Airline companies are also prioritizing routes that tourists prefer, although business travel had earlier comprised 55%-75% of passenger revenues, according to McKinsey. The reason airlines are targeting tourists is because business travel is typically more volatile and takes longer to recover. For instance, American Airlines has new routes to Africa and Asia to service the highly immigrant population of their hub cities. Similarly, Southwest Airlines is moving into territories like Chicago and Houston.

Still Aiming for the Skies

Most revenue lost was from international long-haul flights subject to pandemic restrictions.  Companies such as Southwest Airlines, which cater to leisure, have a limited international route exposure as well as a low-cost structure. Due to these factors, the company could perform well as the economy gradually recovers. Any recovery will first come through the leisure travel segment, priming Southwest Airlines to collect profits. Southwest Airlines currently enjoys a higher margin than American Airlines, the largest airline globally. Southwest Airlines also ended 2020 with a significant cash buffer of $14.3 billion.

 

Meanwhile, Delta Air Lines has leaned into a health-focused message by appointing a Chief Health Officer and extending the ban of middle-seat seating. CEO Ed Bastian expects a return to profits by Q4 2022 due to pent up demand. It too had built a cash buffer of $16.7 billion as of December.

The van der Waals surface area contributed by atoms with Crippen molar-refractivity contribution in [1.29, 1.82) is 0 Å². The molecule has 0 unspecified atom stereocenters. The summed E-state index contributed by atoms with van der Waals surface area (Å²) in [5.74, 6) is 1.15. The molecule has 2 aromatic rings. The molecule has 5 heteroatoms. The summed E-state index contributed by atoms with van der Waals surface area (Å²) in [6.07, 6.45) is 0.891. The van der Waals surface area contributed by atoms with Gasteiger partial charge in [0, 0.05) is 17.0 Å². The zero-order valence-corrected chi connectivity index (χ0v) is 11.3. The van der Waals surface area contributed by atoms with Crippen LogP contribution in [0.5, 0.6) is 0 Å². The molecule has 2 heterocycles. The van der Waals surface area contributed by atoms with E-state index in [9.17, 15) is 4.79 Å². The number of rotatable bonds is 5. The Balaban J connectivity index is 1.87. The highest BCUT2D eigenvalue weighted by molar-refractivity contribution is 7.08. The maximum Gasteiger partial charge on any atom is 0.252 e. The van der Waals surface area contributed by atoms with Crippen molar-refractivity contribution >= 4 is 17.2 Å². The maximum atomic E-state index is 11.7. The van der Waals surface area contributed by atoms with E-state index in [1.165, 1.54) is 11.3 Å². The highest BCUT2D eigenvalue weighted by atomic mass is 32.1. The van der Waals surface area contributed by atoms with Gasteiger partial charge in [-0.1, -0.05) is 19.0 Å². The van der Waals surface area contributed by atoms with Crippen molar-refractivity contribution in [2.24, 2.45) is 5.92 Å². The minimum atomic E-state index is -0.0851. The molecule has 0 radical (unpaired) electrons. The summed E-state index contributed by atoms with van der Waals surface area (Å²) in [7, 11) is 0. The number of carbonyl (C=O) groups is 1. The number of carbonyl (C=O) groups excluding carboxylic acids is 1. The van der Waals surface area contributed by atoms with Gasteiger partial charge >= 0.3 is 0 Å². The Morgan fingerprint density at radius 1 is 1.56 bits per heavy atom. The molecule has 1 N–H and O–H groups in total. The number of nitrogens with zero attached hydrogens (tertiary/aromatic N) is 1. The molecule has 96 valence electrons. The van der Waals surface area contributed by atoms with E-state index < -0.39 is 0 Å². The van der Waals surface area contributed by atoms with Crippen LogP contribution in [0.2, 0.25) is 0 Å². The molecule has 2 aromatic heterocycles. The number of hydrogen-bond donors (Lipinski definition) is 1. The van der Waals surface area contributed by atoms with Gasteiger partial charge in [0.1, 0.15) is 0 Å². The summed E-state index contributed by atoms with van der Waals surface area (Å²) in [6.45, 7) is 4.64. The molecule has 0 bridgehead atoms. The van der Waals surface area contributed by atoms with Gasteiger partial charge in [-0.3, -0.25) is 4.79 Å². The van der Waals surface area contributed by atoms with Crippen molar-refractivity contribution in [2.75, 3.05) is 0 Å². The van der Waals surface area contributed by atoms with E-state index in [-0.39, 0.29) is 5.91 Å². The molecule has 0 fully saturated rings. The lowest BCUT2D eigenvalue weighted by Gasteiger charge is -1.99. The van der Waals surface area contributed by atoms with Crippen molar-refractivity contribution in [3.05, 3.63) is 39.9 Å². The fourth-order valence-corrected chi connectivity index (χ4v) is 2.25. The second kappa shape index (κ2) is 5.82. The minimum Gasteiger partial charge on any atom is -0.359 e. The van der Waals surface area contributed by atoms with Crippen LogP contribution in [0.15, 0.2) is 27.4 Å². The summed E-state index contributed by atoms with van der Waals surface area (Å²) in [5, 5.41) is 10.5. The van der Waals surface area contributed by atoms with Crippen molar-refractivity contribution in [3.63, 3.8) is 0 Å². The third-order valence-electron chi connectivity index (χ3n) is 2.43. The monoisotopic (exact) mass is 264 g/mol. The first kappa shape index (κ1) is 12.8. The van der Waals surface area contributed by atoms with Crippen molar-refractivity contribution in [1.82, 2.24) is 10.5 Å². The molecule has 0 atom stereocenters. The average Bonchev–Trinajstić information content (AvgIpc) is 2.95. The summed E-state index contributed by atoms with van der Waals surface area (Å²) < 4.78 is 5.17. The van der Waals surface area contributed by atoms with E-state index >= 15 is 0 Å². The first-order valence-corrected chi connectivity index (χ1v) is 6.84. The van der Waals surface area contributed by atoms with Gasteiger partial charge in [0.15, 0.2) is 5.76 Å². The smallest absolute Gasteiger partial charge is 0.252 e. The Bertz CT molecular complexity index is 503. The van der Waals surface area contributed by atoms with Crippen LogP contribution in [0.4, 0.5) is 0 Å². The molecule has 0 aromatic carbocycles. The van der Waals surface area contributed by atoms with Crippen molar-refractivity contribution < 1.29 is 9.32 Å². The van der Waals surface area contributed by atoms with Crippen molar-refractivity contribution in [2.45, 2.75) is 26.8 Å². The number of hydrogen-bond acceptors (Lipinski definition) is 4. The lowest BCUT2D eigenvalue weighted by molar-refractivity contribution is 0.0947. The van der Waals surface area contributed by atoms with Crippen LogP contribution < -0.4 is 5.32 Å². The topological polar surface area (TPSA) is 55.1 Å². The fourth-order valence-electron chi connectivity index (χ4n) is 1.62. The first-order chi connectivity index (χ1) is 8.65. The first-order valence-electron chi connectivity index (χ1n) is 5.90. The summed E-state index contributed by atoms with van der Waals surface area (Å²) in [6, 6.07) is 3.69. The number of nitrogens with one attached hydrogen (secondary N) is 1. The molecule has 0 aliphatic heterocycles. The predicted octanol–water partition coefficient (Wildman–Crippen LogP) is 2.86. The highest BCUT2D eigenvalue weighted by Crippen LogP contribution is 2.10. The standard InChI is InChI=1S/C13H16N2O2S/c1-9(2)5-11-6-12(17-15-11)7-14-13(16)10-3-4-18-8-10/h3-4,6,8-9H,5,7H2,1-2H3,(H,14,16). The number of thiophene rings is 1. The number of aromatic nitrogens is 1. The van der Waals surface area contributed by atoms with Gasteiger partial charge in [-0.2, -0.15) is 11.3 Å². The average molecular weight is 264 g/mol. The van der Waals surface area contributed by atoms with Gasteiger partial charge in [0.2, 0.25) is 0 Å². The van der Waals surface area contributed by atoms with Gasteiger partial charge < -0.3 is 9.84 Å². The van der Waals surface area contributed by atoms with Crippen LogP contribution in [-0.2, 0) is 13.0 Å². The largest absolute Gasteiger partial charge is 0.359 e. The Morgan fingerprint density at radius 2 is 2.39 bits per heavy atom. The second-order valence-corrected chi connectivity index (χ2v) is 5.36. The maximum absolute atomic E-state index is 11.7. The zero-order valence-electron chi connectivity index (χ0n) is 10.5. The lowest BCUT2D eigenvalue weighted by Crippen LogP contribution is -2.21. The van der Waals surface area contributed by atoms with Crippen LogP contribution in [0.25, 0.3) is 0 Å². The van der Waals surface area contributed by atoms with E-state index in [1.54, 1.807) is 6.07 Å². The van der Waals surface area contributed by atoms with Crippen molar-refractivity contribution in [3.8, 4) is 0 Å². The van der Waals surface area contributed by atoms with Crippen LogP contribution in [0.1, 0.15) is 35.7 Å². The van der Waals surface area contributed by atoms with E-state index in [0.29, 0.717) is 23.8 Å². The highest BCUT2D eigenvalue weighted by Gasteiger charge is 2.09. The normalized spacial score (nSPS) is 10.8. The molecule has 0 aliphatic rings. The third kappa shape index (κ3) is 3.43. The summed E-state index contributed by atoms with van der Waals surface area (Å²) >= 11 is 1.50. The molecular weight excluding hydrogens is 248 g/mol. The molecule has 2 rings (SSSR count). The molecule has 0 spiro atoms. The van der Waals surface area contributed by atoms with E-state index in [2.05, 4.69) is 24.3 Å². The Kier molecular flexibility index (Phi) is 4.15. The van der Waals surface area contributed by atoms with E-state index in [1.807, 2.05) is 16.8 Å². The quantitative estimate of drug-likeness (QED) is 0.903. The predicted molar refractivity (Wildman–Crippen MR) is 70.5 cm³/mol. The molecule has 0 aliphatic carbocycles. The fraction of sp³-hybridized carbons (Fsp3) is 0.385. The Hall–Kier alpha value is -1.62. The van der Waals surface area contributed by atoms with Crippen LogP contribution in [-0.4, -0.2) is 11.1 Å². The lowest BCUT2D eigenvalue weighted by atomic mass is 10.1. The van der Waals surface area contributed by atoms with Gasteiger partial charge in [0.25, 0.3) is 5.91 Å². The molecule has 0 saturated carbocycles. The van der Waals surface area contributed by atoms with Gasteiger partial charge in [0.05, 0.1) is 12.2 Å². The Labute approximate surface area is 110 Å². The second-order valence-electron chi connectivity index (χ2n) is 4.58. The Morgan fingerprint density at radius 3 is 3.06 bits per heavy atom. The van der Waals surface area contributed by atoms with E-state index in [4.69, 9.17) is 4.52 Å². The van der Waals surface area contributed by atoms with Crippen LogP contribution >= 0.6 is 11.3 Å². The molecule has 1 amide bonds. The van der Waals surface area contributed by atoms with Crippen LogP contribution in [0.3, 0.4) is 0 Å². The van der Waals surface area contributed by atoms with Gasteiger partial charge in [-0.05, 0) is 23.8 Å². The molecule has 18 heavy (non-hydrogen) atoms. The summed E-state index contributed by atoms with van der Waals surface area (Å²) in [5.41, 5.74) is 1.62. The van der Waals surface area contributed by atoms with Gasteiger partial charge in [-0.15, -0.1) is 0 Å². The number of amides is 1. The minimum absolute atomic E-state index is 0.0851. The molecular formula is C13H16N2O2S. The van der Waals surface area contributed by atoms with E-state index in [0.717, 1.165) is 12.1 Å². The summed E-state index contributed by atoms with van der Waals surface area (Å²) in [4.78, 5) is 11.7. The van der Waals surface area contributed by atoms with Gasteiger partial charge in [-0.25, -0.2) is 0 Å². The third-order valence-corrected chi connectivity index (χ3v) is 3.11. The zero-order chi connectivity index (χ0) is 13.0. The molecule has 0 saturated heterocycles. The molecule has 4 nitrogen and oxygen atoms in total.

However, some companies have exited this pandemic with high levels of debt on their balance sheets. An example of this is American Airlines. The company has worked hard to reduce its persistent cash burn by shedding much of its international capacity, while also following cost-saving measures. While this company is likely to experience a more challenging 2021 than its competitors, its domestic business has done better than rivals and can be key to generating profits.

 

The sizeable cash buffers these airlines have built up and their capability to control cash burn are encouraging signs for 2021. It is unlikely that there will be any need of immediate financial assistance, in addition to what the government already provides. The next step for these companies is to estimate and time the recovery in demand. The industry does take a while to respond to a rise in demand, given the structure to deploy aircraft at signs of recovery. Spotting recovering and timing deployment correctly could be fundamental in securing recovery volumes as much as possible. 

 

In the decade to the pandemic, America’s biggest airlines used 96% of their free cash flows for share buybacks. Given the newfound respect for cash flows, we believe airline companies will plough back these funds, rather than disbursing through share buybacks going forward. 

 

Overall, there is likely to be an industry recovery during the year. Sentiment for the leading airlines remains balanced, given the downturn in the industry and the imminent economic recovery. This can be seen from Acuity’s Trading Dashboard. 

The sentiment for Southwest Airlines is overly negative, however. This may be due to the sharp rise in its share price through March, which makes the stock now look rather expensive.